It’s time to unveil hidden manufactured food cravings.

We all have cravings. Unfortunately, our reliance on processed foods is a major factor in our skyrocketing obesity and disease rates.

Not only are we eating because of stress, anxiety, depression, and other reasons but there’s also the manufactures that are creating addictive foods!

Sugar and salt cravings typically are to blame for our snack attacks. Even those that “know better” have a hard time keeping their hands away from donuts, fries, pizza, cereal, and etc.

There is also the debate about having everything in moderation. I don’t know how many chemicals I can consume to be considered moderate. How many chemicals are we consuming in a day/week/month? Who’s to say what the tipping point of moderate chemical consumption really is? 

Designed to be Addictive 

Processed foods have sensory factors and carefully orchestrated flavors specifically designed to be addictive. Whereas the consistency and taste of whole foods created by nature work with our body to satisfy hunger and cravings.

Manufacturers take flavor science to extraordinary levels. Artificial ingredients used in processed foods to produce that sought-after “bliss point” seriously confuses our body’s metabolism.

When we consume non-caloric artificial sweeteners, it disrupts our metabolic response to real sugar which exacerbates obesity and diabetes. Our body isn’t fooled by sweet taste with calories. Therefore the non-caloric artificial sweeteners signal our brain to continue eating because the point of satisfaction cannot be reached.  Common Tricks of The food Trade 

Food manufacturers go to great lengths to excite our brain’s reward center. They find the perfect blend of sugar, salt, fat, and additional artificial flavorings to increase their product’s addictive nature. Tricks of the manufactured food cravings trade include:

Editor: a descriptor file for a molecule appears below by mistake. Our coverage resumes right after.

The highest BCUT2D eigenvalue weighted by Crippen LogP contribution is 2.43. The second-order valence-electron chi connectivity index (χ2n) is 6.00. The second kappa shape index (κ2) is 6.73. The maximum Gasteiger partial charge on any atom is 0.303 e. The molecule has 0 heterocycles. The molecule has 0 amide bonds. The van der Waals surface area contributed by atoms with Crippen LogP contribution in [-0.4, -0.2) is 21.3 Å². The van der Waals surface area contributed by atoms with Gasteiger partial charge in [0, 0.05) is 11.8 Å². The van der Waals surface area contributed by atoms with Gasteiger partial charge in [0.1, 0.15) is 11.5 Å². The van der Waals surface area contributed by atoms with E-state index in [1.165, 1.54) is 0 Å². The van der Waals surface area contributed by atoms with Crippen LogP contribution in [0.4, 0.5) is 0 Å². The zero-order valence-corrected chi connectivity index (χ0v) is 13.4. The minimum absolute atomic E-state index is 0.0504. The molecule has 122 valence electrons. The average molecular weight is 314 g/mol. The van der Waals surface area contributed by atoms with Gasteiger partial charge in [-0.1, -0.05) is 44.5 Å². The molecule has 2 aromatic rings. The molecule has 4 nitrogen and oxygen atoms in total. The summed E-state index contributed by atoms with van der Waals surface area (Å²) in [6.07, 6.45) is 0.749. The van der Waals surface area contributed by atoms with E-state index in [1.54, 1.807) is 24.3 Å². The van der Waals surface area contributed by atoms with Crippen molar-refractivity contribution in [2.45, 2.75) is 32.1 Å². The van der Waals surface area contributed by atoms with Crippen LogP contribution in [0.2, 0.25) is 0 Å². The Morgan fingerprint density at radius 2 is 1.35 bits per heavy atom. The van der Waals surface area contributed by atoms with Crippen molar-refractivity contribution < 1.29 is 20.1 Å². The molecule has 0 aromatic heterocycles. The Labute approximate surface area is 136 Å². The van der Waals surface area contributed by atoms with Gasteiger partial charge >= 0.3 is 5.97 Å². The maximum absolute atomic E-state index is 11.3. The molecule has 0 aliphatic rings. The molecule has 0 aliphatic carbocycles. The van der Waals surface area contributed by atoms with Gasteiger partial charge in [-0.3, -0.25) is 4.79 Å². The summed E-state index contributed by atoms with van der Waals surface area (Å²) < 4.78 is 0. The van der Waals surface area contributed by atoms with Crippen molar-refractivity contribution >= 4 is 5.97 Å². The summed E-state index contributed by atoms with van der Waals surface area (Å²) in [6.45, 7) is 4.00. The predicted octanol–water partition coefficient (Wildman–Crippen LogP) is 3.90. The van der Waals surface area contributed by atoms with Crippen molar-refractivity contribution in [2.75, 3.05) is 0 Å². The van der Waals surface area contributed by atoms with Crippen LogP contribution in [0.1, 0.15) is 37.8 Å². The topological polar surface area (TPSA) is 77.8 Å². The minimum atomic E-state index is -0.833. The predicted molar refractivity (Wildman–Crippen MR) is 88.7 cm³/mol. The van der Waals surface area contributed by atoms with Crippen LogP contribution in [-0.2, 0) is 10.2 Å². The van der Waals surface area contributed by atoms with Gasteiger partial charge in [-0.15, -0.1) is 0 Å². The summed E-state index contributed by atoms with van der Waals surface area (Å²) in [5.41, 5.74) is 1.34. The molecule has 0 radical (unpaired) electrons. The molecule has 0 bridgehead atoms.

• Calorie density– Processed foods are designed to convince our brain it’s getting nutrition, but doesn’t fill us. This is done by combining ideal ratios of calories to prevent satisfaction signals.

  • Dynamic contrast– A combination of contrasting sensations that produce pleasurable sensations. Like biting into a crunchy, salted chocolate shell that’s then followed by a soft, creamy filling in the center.

  • Sensory-specific response– Flavor overload or repetitive flavors tend to lead to fewer sensations of pleasure. Therefore manufacturers create more complex flavor and sensory profiles. The formula for “craveability” is to pique our taste buds just enough, without overwhelming them in order to override our brain’s ability to say “I’ve had enough”.

  • Salivary response – Boosting taste and feelings of pleasure such as mayonnaise, butter, ice cream, and chocolate.

  • Rapid food meltdown and vanishing caloric density– Food that quickly melts in our mouth (such as Cheetos) will trick the brain to think that we aren’t eating as much.

Kick those Cravings to the Curb 

Replacing processed foods with whole foods will cut out preservatives, dyes, addictive ingredients, refined sugar, and other addictive chemicals.

Switching from processed foods to whole foods can be done with support and guidance. Make sure to consult with your doctor and/or dietician before making major dietary food changes. 

Kick those manufactured food cravings to the curb by:

  • Avoiding processed food, refined sugar, and white food

  • Eating whole foods as often as possible

  • Eating some high-quality fat, such as avocados, coconut oil, quality butter, nuts, and omega 3 (krill, fish, or flaxseed oil).

  • High-quality protein such as grass-fed, organic, pasteurized animals

  • Eating large amounts of quality vegetables

  • Eating some fruit

When we get over the shock of how companies create manufactured food cravings, consider other root causes for food cravings. Such as mindset, beliefs, self-esteem, emotions, and habits for starters.

What strategies have worked for kicking your cravings to the curb?

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